India, Canada “highly fraught”: Foreign policy expert

Trudeau Modi India Canada

(Photo: MEA/Twitter)

According to a renowned foreign policy analyst, the relationship between India and Canada is currently “highly fraught”.

Michael Kugelman reports that Justin Trudeau’s concerns about the alleged involvement of Indian government agents in the murder of Hardeep Singh Nijjar, a Khalistani terrorist based in Canada, dominated their face-to-face conversation with Prime Minister Narendra Modi during the G20 Summit.

Trudeau used the chance to address his concerns with PM Modi personally, according to the director of the South Asia Institute at the Wilson Center.


As far as I can tell, PM Modi also expressed to Trudeau his concerns on what has been happening to Sikh leaders in Canada. I believe Trudeau may have been motivated by the opportunity to speak with Modi face-to-face and inform him of his worries, Kugelman added.

Participation in the G20 Summit was just one aspect of Trudeau’s visit to India from Canada. The American expert noted that the Canadian prime minister had the chance to discuss matters of pressing concern during a face-to-face meeting with his Indian counterpart.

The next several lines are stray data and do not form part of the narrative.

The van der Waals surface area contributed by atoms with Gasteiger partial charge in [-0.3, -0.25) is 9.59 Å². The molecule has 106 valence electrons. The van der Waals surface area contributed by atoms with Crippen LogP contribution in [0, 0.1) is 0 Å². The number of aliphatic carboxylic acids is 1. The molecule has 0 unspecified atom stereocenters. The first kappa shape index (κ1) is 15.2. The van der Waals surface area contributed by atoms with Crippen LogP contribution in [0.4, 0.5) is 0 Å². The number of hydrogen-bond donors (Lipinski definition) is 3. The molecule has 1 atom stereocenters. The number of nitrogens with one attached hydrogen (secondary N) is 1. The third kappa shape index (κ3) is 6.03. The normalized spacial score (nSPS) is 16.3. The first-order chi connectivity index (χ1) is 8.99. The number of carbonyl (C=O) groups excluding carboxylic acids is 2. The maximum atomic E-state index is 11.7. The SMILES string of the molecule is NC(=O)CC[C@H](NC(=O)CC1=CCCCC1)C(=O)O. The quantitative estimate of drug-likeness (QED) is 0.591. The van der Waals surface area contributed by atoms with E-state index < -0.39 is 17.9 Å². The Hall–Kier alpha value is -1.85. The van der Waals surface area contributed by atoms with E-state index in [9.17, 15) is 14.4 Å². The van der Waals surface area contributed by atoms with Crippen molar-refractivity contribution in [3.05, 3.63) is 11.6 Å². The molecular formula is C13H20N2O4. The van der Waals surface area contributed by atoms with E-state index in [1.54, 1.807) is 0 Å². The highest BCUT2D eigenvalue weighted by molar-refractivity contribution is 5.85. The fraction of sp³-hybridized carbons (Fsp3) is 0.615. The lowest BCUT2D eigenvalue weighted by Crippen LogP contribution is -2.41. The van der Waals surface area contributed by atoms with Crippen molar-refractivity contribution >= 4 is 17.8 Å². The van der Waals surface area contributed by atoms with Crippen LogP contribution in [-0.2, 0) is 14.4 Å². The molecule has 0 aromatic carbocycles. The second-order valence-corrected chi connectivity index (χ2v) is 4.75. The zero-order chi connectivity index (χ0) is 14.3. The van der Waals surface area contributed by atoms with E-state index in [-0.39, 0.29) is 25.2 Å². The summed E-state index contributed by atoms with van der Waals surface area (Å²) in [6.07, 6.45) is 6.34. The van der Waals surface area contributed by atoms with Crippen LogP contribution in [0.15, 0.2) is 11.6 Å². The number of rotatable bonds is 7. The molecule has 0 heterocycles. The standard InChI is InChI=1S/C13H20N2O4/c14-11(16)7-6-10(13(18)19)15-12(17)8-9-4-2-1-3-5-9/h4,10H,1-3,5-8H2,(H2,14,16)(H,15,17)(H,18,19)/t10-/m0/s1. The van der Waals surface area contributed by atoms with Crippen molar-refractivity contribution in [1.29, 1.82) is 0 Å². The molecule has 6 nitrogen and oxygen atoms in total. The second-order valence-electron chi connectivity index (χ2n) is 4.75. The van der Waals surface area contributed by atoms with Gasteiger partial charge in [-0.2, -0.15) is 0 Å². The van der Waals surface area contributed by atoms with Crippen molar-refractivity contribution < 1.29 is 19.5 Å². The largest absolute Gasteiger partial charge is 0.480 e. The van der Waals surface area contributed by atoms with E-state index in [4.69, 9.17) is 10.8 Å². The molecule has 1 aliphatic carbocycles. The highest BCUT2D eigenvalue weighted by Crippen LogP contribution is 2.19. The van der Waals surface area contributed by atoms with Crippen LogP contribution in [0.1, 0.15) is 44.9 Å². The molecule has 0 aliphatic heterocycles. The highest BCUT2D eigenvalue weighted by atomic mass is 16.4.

“But, we saw that he really did not have a very good tour to India. There were tensions in his meeting with Modi, he experienced aircraft problems, and he was left stranded there for a few days. It turned into a bit of a disaster. But bear in mind that his visit wasn’t made just to meet with PM Modi. He travelled there to take part in the G20 Summit, according to Kugelman, who was quoted by ANI.

In a previous tweet, Kugelman stated, “The Canadians didn’t approach this quietly. In a speech to the House of Commons, Trudeau leveled the specific charge, and his government publicly identified an Indian diplomat it expelled as the head of Indian intel in Canada. A reflection of a highly fraught relationship”.

According to Trudeau, his administration is “actively pursuing credible allegations” that Indian government officials were involved in Nijjar’s murder . While subsequently using more circumspect language, Foreign Minister Melanie Joly said the accusations would be unacceptable “if proven true.”